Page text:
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Everything you need to know about trendy Himalayan salt lamps

The proclaimed health benefits of Himalayan salt have led to increased demand for the pink crystals – for food, beauty products, and home wear – but most people know little about where it comes from.

When it comes to Himalayan salt lamps, the truth isn’t in the title.

The distinctive pink salt rocks are actually sourced from the gigantic Khewra mines in Pakistan, situated hundreds of kilometres from the Himalayan Mountains which span across the northern region of India.

The salty, pink masses were formed by ancient seabeds which crystalised over 250 million years ago during the Jurassic period. As the world’s second largest pink salt mine, the Khewra mines have nineteen stories in total, with eleven located underground.

The 250,000 tourists who visit Khewra each year to pore over the carved-out domes and supporting pink pillars know that India is simply the primary exporter of the product, rather than the producer of it.

There is estimated to be anywhere from 82 million tons to 600 million tons of salt in the Khewra mine, however only about 400,000 tons of the stuff is exported and sold each year.

Although the Khewra mine reserves are vast (its underground tunnels cover an area larger than 100km), pink salt is a finite resource. Our growing love for the product, combined with rising political tensions between India and Pakistan, have led leaders in Pakistan to demand credit where it’s due.

The popularity of Himalayan salt soared after widespread claims that it is healthier to consume than regular, white table salt. Its makeup is 98 percent sodium chloride, 2 percent trace materials (potassium, magnesium, and calcium), and it is minimally processed.

You’ve likely spotted pink salt in grinders along grocery store shelves, bagged up in bulk quantities at farmers’ markets, or listed as an ingredient in foods that are soaked in brine. Some people even use them as cooking slabs for meat, salt licks for pets, or wall tiles.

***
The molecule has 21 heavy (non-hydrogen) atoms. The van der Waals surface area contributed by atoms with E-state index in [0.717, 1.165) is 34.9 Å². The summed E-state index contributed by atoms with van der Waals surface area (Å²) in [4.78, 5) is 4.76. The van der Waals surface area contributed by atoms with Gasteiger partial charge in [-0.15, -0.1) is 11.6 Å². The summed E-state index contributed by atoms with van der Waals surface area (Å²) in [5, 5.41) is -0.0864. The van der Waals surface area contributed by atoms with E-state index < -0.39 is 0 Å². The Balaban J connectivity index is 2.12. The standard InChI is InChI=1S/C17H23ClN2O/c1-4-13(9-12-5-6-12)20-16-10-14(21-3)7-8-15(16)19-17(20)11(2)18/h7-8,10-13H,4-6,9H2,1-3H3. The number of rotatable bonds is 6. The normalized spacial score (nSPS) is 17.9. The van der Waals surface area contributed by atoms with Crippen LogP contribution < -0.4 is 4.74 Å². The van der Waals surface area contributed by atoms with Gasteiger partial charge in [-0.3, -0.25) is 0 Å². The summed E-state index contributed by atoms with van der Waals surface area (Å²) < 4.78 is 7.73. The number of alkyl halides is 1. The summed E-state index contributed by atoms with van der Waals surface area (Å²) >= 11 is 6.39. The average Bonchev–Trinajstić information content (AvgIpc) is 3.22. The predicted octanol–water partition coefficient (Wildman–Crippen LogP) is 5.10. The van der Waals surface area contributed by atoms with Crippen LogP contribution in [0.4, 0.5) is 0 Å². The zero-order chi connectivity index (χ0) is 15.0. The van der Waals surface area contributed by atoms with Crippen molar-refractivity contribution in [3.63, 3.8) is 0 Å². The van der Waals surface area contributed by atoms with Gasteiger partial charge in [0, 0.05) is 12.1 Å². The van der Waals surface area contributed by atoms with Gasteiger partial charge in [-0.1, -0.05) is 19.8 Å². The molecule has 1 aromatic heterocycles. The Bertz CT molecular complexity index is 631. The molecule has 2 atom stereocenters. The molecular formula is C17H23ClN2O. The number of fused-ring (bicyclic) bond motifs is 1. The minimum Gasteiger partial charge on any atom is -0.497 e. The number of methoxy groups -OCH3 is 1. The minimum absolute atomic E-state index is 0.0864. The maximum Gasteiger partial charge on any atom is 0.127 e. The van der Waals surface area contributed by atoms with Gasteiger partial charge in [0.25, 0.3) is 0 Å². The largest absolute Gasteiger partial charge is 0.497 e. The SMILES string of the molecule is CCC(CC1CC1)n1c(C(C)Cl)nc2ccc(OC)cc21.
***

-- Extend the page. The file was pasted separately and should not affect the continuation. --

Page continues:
But the pink salt rocks have gained an even bigger reputation within holistic care and wellbeing sectors.

Marketing claims state that the salt has a range of healing properties. Apparently being in the presence of this salt rock can increase libido, reduce signs of aging, improve respiration, sleep quality, and regulate blood sugar levels.

For this reason (and also because they look pretty cool when lit up from inside) people in the West have jumped on the trend of purchasing salt rock lamps for their homes. But most researchers and experts believe the health benefits aren’t rooted in enough science to be taken as fact.

While the health-positive marketing claims might be a bunch of mumbo-jumbo, the lamps are quite the aesthetically pleasing home accessory. That said, the oversaturation of the salt lamp market warrants being more conscious of where they come from.

In terms of environmental destruction, there’s isn’t much call for concern. At the current rate of salt extraction, the reserves would still last for another 350 years as more than half of Khewra’s mines are left untouched to prevent the salt chambers from collapsing.

But each day, about 1,000 tons of salt is mined in Pakistan by hand and exported to India due to their strong relationship with Western markets. The majority – about 80 percent – is sold at double the price to the US and Europe with Indian labels on the product.

The miners in Pakistan pocket around £14 for a whole day’s work, while a single salt lamp sells in shops like Urban Outfitters for £25 a pop.

Since harvesting from the Khewra mines has become part of the Pakistan’s cultural history and agricultural past, its time the local community begins benefiting fairly from the West’s insatiable desire for pretty, pink rocks.

For those looking to purchase ethically, be sure to order from here or here.